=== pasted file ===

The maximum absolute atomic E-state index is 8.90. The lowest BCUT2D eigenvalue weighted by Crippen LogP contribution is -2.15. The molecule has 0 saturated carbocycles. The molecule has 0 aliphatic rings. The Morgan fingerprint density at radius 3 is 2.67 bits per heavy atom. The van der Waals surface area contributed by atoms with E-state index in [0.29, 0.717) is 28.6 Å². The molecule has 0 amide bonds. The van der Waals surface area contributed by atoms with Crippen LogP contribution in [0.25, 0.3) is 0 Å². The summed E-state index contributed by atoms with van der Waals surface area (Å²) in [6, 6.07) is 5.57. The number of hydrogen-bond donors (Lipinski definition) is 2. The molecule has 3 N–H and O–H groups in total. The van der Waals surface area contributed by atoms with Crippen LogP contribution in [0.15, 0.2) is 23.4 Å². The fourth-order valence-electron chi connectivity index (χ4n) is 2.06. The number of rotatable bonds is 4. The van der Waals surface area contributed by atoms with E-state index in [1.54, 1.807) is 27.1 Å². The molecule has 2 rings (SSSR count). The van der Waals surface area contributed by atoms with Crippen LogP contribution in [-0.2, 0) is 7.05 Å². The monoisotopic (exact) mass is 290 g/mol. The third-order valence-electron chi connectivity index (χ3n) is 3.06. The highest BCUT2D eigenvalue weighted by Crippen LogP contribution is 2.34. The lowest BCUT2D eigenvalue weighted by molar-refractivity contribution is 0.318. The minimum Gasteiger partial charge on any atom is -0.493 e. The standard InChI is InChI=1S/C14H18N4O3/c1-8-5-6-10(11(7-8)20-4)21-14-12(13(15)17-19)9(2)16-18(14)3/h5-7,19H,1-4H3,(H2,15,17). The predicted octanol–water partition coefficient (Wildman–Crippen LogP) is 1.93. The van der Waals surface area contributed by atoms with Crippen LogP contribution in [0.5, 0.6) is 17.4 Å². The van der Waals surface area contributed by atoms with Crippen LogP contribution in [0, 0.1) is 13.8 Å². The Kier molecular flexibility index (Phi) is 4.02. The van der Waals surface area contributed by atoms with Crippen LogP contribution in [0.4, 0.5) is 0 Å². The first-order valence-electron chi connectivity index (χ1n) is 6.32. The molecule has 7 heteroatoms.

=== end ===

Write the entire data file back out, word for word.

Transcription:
The maximum absolute atomic E-state index is 8.90. The lowest BCUT2D eigenvalue weighted by Crippen LogP contribution is -2.15. The molecule has 0 saturated carbocycles. The molecule has 0 aliphatic rings. The Morgan fingerprint density at radius 3 is 2.67 bits per heavy atom. The van der Waals surface area contributed by atoms with E-state index in [0.29, 0.717) is 28.6 Å². The molecule has 0 amide bonds. The van der Waals surface area contributed by atoms with Crippen LogP contribution in [0.25, 0.3) is 0 Å². The summed E-state index contributed by atoms with van der Waals surface area (Å²) in [6, 6.07) is 5.57. The number of hydrogen-bond donors (Lipinski definition) is 2. The molecule has 3 N–H and O–H groups in total. The van der Waals surface area contributed by atoms with Crippen LogP contribution in [0.15, 0.2) is 23.4 Å². The fourth-order valence-electron chi connectivity index (χ4n) is 2.06. The number of rotatable bonds is 4. The van der Waals surface area contributed by atoms with E-state index in [1.54, 1.807) is 27.1 Å². The molecule has 2 rings (SSSR count). The van der Waals surface area contributed by atoms with Crippen LogP contribution in [-0.2, 0) is 7.05 Å². The monoisotopic (exact) mass is 290 g/mol. The third-order valence-electron chi connectivity index (χ3n) is 3.06. The highest BCUT2D eigenvalue weighted by Crippen LogP contribution is 2.34. The lowest BCUT2D eigenvalue weighted by molar-refractivity contribution is 0.318. The minimum Gasteiger partial charge on any atom is -0.493 e. The standard InChI is InChI=1S/C14H18N4O3/c1-8-5-6-10(11(7-8)20-4)21-14-12(13(15)17-19)9(2)16-18(14)3/h5-7,19H,1-4H3,(H2,15,17). The predicted octanol–water partition coefficient (Wildman–Crippen LogP) is 1.93. The van der Waals surface area contributed by atoms with Crippen LogP contribution in [0.5, 0.6) is 17.4 Å². The van der Waals surface area contributed by atoms with Crippen LogP contribution in [0, 0.1) is 13.8 Å². The Kier molecular flexibility index (Phi) is 4.02. The van der Waals surface area contributed by atoms with Crippen LogP contribution in [0.4, 0.5) is 0 Å². The first-order valence-electron chi connectivity index (χ1n) is 6.32. The molecule has 7 heteroatoms.